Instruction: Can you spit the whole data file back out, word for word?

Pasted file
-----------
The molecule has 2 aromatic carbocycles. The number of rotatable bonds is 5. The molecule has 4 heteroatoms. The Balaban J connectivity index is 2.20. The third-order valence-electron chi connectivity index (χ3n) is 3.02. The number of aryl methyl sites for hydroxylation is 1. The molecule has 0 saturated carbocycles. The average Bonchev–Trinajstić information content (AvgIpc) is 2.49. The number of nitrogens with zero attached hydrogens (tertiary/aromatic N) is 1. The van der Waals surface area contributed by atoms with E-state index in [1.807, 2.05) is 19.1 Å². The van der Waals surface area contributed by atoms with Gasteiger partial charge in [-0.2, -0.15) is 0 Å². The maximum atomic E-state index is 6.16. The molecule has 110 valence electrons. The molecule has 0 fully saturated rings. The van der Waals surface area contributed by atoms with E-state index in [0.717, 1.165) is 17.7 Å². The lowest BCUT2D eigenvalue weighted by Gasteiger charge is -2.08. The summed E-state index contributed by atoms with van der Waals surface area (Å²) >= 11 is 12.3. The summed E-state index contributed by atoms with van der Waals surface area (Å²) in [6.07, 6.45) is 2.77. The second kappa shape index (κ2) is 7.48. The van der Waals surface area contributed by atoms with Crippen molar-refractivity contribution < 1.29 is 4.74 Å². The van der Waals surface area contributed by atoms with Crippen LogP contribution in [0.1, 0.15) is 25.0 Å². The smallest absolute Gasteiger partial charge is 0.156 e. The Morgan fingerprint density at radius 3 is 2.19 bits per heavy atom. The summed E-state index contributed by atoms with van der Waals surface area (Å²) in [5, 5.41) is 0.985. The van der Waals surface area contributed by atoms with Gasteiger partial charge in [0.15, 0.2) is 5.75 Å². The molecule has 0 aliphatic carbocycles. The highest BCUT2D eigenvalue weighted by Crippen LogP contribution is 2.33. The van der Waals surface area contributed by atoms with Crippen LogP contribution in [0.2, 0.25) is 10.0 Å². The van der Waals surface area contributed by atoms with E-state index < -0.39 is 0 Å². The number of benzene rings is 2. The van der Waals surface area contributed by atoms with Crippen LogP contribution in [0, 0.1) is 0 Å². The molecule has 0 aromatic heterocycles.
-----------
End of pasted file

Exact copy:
The molecule has 2 aromatic carbocycles. The number of rotatable bonds is 5. The molecule has 4 heteroatoms. The Balaban J connectivity index is 2.20. The third-order valence-electron chi connectivity index (χ3n) is 3.02. The number of aryl methyl sites for hydroxylation is 1. The molecule has 0 saturated carbocycles. The average Bonchev–Trinajstić information content (AvgIpc) is 2.49. The number of nitrogens with zero attached hydrogens (tertiary/aromatic N) is 1. The van der Waals surface area contributed by atoms with E-state index in [1.807, 2.05) is 19.1 Å². The van der Waals surface area contributed by atoms with Gasteiger partial charge in [-0.2, -0.15) is 0 Å². The maximum atomic E-state index is 6.16. The molecule has 110 valence electrons. The molecule has 0 fully saturated rings. The van der Waals surface area contributed by atoms with E-state index in [0.717, 1.165) is 17.7 Å². The lowest BCUT2D eigenvalue weighted by Gasteiger charge is -2.08. The summed E-state index contributed by atoms with van der Waals surface area (Å²) >= 11 is 12.3. The summed E-state index contributed by atoms with van der Waals surface area (Å²) in [6.07, 6.45) is 2.77. The second kappa shape index (κ2) is 7.48. The van der Waals surface area contributed by atoms with Crippen molar-refractivity contribution < 1.29 is 4.74 Å². The van der Waals surface area contributed by atoms with Crippen LogP contribution in [0.1, 0.15) is 25.0 Å². The smallest absolute Gasteiger partial charge is 0.156 e. The Morgan fingerprint density at radius 3 is 2.19 bits per heavy atom. The summed E-state index contributed by atoms with van der Waals surface area (Å²) in [5, 5.41) is 0.985. The van der Waals surface area contributed by atoms with Gasteiger partial charge in [0.15, 0.2) is 5.75 Å². The molecule has 0 aliphatic carbocycles. The highest BCUT2D eigenvalue weighted by Crippen LogP contribution is 2.33. The van der Waals surface area contributed by atoms with Crippen LogP contribution in [0.2, 0.25) is 10.0 Å². The van der Waals surface area contributed by atoms with E-state index < -0.39 is 0 Å². The number of benzene rings is 2. The van der Waals surface area contributed by atoms with Crippen LogP contribution in [0, 0.1) is 0 Å². The molecule has 0 aromatic heterocycles.